Feb. 10, 2011— -- For Wake Forest University baseball coach Tom Walter, it was a kind of "divine intervention" that led him to donate his kidney to freshman outfielder Kevin Jordan.
"I feel I was meant to be here with Kevin," said 42-year-old Walter, whose players call him "Walt." "I don't consider myself a hero. It's just doing the right thing."
Walter recruited Jordan, now 19, to play baseball at Wake Forest following his graduation from Northside-Columbus High School in Columbus, Ga., in 2010.
But during the winter of 2010, Jordan's health rapidly began to decline. He suffered for weeks with flu-like symptoms, until doctors at Emory University Hospital found Jordan's kidneys were only functioning at 15 to 20 percent of capacity. Doctors diagnosed Jordan with ANCA vasculitis, a type of swelling caused by antibodies attacking his body tissue.
Doctors said that Jordan's diagnosis was sudden. It is the type of disease that comes on very quickly and does not have clear early symptoms.
Jordan started dialysis three times a week. As his condition worsened, doctors made the dialysis daily. Two days before he enrolled at Wake Forest for the fall semester, doctors told Jordan he needed a kidney transplant as soon as possible. Jordan completed the first semester of school while receiving dialysis.
"I didn't really think about [dialysis] shortening my life, but the whole time I was thinking: something is going to happen and I'll get better," said Jordan.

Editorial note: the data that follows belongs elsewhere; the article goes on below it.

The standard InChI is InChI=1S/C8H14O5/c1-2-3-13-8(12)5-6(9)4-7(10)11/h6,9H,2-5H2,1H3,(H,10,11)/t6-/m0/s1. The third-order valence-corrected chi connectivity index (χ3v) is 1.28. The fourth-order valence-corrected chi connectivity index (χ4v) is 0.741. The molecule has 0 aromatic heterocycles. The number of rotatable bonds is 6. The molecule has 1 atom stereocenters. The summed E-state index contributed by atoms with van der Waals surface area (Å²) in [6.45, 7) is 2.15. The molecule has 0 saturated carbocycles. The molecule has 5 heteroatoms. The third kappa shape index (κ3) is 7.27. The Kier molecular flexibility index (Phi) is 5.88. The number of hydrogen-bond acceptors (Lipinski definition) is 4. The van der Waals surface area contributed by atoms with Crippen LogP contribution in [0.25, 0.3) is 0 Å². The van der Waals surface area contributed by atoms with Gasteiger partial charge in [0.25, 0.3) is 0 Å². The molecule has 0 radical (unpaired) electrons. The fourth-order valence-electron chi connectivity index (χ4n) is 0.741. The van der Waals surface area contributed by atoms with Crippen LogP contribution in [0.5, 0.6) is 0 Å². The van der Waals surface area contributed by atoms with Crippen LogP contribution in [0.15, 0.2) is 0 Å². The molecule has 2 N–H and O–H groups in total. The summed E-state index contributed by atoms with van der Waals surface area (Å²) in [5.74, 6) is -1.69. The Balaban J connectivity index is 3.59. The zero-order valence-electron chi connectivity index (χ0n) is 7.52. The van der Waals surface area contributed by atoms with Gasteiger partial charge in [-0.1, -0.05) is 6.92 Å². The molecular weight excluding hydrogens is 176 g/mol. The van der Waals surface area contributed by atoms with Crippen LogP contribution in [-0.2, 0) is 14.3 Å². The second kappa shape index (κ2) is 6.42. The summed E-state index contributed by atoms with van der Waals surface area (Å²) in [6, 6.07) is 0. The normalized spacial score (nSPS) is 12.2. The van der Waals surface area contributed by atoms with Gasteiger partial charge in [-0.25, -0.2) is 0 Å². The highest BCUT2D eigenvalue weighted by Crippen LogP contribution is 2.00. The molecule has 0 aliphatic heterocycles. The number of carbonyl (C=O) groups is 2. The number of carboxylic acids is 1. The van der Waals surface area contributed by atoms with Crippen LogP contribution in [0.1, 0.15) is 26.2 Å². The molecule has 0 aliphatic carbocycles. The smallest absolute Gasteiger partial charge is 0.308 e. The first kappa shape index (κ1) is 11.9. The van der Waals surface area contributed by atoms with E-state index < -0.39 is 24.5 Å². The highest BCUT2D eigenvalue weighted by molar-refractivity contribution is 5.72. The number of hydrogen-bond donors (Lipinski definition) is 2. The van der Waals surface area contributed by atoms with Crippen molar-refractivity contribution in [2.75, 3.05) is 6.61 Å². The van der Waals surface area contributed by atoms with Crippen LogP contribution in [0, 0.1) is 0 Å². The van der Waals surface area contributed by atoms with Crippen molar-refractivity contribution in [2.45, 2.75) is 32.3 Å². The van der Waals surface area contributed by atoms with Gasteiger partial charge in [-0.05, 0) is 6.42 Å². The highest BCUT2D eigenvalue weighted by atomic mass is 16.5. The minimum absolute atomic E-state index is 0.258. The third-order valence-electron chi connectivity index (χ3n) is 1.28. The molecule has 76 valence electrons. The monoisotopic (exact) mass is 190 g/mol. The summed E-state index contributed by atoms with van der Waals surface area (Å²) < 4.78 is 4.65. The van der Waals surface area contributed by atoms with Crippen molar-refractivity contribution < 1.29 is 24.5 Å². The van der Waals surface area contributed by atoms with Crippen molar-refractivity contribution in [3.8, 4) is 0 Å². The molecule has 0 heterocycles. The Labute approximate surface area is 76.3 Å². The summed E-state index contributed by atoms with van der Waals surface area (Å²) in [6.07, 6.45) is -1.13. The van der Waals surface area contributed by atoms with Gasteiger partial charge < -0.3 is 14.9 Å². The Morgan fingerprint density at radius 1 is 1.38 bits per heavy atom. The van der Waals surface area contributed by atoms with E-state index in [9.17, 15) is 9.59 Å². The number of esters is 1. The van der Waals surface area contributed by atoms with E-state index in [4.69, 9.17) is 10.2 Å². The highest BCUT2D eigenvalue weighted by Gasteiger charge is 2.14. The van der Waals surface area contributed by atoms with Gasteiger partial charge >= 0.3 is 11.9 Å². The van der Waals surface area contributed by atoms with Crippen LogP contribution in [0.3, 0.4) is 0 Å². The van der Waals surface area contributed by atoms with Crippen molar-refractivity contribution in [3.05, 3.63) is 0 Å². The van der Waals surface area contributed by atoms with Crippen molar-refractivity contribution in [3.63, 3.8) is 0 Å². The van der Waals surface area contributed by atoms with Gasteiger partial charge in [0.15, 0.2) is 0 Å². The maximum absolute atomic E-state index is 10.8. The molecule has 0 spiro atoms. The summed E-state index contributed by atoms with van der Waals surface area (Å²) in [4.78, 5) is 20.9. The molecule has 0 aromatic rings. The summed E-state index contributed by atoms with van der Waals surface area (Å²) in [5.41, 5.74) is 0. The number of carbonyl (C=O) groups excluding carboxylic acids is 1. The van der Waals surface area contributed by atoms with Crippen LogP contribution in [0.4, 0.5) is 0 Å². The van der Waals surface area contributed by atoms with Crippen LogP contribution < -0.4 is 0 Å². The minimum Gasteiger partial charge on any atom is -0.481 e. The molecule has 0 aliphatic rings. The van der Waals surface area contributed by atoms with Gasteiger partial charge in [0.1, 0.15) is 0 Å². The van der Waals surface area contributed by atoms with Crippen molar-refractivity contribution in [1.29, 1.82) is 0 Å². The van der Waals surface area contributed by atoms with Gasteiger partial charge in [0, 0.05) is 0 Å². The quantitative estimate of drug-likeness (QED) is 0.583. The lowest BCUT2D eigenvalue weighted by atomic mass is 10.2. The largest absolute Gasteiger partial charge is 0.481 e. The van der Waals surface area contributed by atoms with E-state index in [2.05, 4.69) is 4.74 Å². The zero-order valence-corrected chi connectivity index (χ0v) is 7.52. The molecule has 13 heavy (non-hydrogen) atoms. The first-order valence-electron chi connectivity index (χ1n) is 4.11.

While doctors discussed Jordan's treatment and prognosis with Walter and a trainer, "our mouths were hanging open," said Walter. "We couldn't believe what he had endured. I made the decision immediately that if I could help, I would."
After Jordan's mother and brother were not found to be good donor matches, Walter was tested.
Walter learned he was a match in late January of this year. When he told his team a week ago that he'd be donating his kidney, the players gave him a round of applause.
'Veracity of One Individual'
"This was a really remarkable thing in such a short period of time," said Kirk. "It was the veracity of one individual that changed circumstance, and the focus is really on the remarkable nature on what Kevin and Walter did."
And Jordan, who was a 19th-round draft pick of the New York Yankees last June, said he is grateful.
"I don't think there are words for it in my vocabulary, but thankful is as good as it gets," said Jordan.
According to the U.S. Department of Health and Human Services, 109,719 people currently wait for an organ donation and 18 people will die each day waiting for an organ. Before Walter volunteered, doctors told Jordan he might have to wait three to five years on a list for an organ donation.
But Newell said that transplant recipients gain an average of 10 extra years of life compared to patients living on dialysis. And in the last decade, more patients and healthy individuals have been open to live organ transplants through non-familial connections.